Daisy Li will be chief editor of CitizenNews. Photo: Handout

New crowdfunded news website launched in Hong Kong

CitizenNews pledges to ‘uphold press freedom’ without political bias

A new non-profit Chinese-language news website, founded by 10 veteran journalists including former Ming Pao chief editor Kevin Lau Chun-to and former Hong Kong Journalists’ Association (HKJA) chairwoman Daisy Li Yuet-wah, launched on Sunday, promising to “uphold press freedom” without political bias.

But some expressed concerns over CitizenNews’ viability – with cash coming from crowdfunding, subscriptions and donations – and it most likely being unable to access government events.

Li, the site’s chief editor, said the site aimed to help debate among people of different views.

Lau, a non-executive director of CitizenNews’s parent company Civic Journalists, said the idea came about three years ago while he was recovering from an attack by two men with a cleaver. He said he and others who visited him during his recovery said then they needed to do something to continue the belief in the professionalism of the industry.

CitizenNews said the operation would cost HK$5 million per year, which it would crowdfund.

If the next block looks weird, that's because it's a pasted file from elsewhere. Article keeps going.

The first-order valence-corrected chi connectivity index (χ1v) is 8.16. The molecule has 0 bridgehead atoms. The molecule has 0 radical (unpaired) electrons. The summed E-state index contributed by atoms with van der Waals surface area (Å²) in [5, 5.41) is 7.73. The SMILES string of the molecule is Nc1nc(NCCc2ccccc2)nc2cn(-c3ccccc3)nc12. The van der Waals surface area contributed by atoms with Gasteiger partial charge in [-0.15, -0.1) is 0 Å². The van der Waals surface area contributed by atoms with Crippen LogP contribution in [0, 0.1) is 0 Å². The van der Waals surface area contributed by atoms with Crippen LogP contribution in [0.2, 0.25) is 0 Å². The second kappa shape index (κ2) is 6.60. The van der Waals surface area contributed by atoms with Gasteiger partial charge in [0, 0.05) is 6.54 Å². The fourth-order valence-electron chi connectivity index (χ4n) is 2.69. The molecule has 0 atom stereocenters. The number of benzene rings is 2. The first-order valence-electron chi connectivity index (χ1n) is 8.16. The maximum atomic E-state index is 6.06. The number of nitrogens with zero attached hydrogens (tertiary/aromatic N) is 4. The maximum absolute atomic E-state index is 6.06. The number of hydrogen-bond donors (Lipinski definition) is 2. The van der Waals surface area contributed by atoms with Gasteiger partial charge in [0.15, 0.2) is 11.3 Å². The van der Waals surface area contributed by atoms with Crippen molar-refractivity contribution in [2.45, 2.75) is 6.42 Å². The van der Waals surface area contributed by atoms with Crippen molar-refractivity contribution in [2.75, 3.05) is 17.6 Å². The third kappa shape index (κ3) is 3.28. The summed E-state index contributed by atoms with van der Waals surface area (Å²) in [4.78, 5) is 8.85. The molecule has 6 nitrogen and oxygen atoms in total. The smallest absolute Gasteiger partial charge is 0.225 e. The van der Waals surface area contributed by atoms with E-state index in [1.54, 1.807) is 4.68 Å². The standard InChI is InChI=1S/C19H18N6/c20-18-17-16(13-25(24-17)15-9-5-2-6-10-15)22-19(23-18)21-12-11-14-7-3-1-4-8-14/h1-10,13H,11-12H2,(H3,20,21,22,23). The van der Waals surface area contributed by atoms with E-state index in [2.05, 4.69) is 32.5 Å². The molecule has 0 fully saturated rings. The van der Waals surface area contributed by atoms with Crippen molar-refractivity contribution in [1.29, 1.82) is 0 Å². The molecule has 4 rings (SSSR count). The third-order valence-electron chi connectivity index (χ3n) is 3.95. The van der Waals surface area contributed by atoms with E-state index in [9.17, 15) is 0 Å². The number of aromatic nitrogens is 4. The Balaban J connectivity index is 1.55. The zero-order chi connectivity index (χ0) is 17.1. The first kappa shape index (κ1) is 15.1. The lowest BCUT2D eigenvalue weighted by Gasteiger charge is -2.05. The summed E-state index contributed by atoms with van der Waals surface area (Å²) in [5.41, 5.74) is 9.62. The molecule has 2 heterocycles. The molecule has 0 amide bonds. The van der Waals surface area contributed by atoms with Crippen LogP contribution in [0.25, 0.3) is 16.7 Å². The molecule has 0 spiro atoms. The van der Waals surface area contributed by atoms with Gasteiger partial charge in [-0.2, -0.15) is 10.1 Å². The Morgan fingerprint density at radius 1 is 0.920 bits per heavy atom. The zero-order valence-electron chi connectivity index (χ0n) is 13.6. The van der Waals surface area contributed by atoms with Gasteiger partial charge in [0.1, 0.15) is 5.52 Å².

“We understand that traditional media faces a lot of challenges, including political and commercial ones as well as those brought about by digitalisation,” Lau said.

“Our establishment is not to criticise or replace traditional media, but to complement it. We are hoping the small step we take can inspire those working in traditional media to also take another small step, and together we can take a big leap towards press freedom.”

Founders also include current HKJA chairwoman Sham Yee-lan and Keung Kwok-yuen, Ming Pao’s former chief executive editor, who was fired earlier this year, to cut costs, according to the paper.

Journalist turned legislator Claudia Mo Man-ching welcomed the new site, but voiced concerns that people were not willing to pay for online media.

She also said CitizenNews would not have access to government events. The government currently denies access to all online media not affiliated with “mass media organisations” for on-the-spot reporting.

This article appeared in the South China Morning Post print edition as: News website launched in wake of editor attack